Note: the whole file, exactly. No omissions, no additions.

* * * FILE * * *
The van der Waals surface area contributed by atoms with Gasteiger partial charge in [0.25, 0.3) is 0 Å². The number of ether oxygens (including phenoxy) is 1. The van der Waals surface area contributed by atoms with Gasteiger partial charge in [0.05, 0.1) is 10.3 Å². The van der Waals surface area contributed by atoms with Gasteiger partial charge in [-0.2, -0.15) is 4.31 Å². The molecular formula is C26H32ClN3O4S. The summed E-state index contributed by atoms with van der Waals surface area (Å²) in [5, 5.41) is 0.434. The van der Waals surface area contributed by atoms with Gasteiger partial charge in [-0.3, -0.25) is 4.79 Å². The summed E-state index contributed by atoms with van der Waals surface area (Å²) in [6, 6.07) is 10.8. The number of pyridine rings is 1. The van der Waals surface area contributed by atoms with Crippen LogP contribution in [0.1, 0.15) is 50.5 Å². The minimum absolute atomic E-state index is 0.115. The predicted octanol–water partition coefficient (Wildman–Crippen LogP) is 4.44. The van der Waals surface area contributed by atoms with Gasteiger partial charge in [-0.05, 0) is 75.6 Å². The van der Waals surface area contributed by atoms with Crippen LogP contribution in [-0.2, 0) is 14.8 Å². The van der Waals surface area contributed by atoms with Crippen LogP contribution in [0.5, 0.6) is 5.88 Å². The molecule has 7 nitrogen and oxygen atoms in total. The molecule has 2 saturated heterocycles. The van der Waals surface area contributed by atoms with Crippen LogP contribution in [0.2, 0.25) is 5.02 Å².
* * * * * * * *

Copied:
The van der Waals surface area contributed by atoms with Gasteiger partial charge in [0.25, 0.3) is 0 Å². The number of ether oxygens (including phenoxy) is 1. The van der Waals surface area contributed by atoms with Gasteiger partial charge in [0.05, 0.1) is 10.3 Å². The van der Waals surface area contributed by atoms with Gasteiger partial charge in [-0.2, -0.15) is 4.31 Å². The molecular formula is C26H32ClN3O4S. The summed E-state index contributed by atoms with van der Waals surface area (Å²) in [5, 5.41) is 0.434. The van der Waals surface area contributed by atoms with Gasteiger partial charge in [-0.3, -0.25) is 4.79 Å². The summed E-state index contributed by atoms with van der Waals surface area (Å²) in [6, 6.07) is 10.8. The number of pyridine rings is 1. The van der Waals surface area contributed by atoms with Crippen LogP contribution in [0.1, 0.15) is 50.5 Å². The minimum absolute atomic E-state index is 0.115. The predicted octanol–water partition coefficient (Wildman–Crippen LogP) is 4.44. The van der Waals surface area contributed by atoms with Gasteiger partial charge in [-0.05, 0) is 75.6 Å². The van der Waals surface area contributed by atoms with Crippen LogP contribution in [-0.2, 0) is 14.8 Å². The van der Waals surface area contributed by atoms with Crippen LogP contribution in [0.5, 0.6) is 5.88 Å². The molecule has 7 nitrogen and oxygen atoms in total. The molecule has 2 saturated heterocycles. The van der Waals surface area contributed by atoms with Crippen LogP contribution in [0.2, 0.25) is 5.02 Å².